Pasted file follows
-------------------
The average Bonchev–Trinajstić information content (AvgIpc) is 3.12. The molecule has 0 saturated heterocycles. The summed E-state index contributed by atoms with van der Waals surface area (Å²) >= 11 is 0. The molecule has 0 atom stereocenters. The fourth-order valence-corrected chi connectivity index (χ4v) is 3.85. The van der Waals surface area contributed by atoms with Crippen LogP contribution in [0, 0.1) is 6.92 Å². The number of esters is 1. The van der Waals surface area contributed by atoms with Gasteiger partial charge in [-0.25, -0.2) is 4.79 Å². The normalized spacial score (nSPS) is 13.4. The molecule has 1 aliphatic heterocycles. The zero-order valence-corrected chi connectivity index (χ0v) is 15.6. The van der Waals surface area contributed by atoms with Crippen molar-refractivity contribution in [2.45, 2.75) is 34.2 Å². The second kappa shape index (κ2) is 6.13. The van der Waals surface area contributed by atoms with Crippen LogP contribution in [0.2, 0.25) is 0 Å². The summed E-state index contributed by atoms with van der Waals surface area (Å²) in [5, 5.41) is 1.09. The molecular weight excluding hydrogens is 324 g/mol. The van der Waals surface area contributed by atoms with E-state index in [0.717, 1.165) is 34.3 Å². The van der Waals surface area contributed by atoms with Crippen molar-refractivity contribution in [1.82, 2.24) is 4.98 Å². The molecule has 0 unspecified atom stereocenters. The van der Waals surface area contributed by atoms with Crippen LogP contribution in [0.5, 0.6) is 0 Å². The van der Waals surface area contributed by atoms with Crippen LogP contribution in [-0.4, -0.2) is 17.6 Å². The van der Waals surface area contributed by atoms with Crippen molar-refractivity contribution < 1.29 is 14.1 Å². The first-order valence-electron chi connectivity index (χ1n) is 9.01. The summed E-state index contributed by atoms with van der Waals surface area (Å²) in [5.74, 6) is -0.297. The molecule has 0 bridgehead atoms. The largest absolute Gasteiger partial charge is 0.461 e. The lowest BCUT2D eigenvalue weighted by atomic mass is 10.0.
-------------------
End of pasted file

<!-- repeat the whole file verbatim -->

The average Bonchev–Trinajstić information content (AvgIpc) is 3.12. The molecule has 0 saturated heterocycles. The summed E-state index contributed by atoms with van der Waals surface area (Å²) >= 11 is 0. The molecule has 0 atom stereocenters. The fourth-order valence-corrected chi connectivity index (χ4v) is 3.85. The van der Waals surface area contributed by atoms with Crippen LogP contribution in [0, 0.1) is 6.92 Å². The number of esters is 1. The van der Waals surface area contributed by atoms with Gasteiger partial charge in [-0.25, -0.2) is 4.79 Å². The normalized spacial score (nSPS) is 13.4. The molecule has 1 aliphatic heterocycles. The zero-order valence-corrected chi connectivity index (χ0v) is 15.6. The van der Waals surface area contributed by atoms with Crippen molar-refractivity contribution in [2.45, 2.75) is 34.2 Å². The second kappa shape index (κ2) is 6.13. The van der Waals surface area contributed by atoms with Crippen LogP contribution in [0.2, 0.25) is 0 Å². The summed E-state index contributed by atoms with van der Waals surface area (Å²) in [5, 5.41) is 1.09. The molecular weight excluding hydrogens is 324 g/mol. The van der Waals surface area contributed by atoms with E-state index in [0.717, 1.165) is 34.3 Å². The van der Waals surface area contributed by atoms with Crippen molar-refractivity contribution in [1.82, 2.24) is 4.98 Å². The molecule has 0 unspecified atom stereocenters. The van der Waals surface area contributed by atoms with Crippen LogP contribution in [0.5, 0.6) is 0 Å². The van der Waals surface area contributed by atoms with Crippen LogP contribution in [-0.4, -0.2) is 17.6 Å². The van der Waals surface area contributed by atoms with Crippen molar-refractivity contribution < 1.29 is 14.1 Å². The first-order valence-electron chi connectivity index (χ1n) is 9.01. The summed E-state index contributed by atoms with van der Waals surface area (Å²) in [5.74, 6) is -0.297. The molecule has 0 bridgehead atoms. The largest absolute Gasteiger partial charge is 0.461 e. The lowest BCUT2D eigenvalue weighted by atomic mass is 10.0.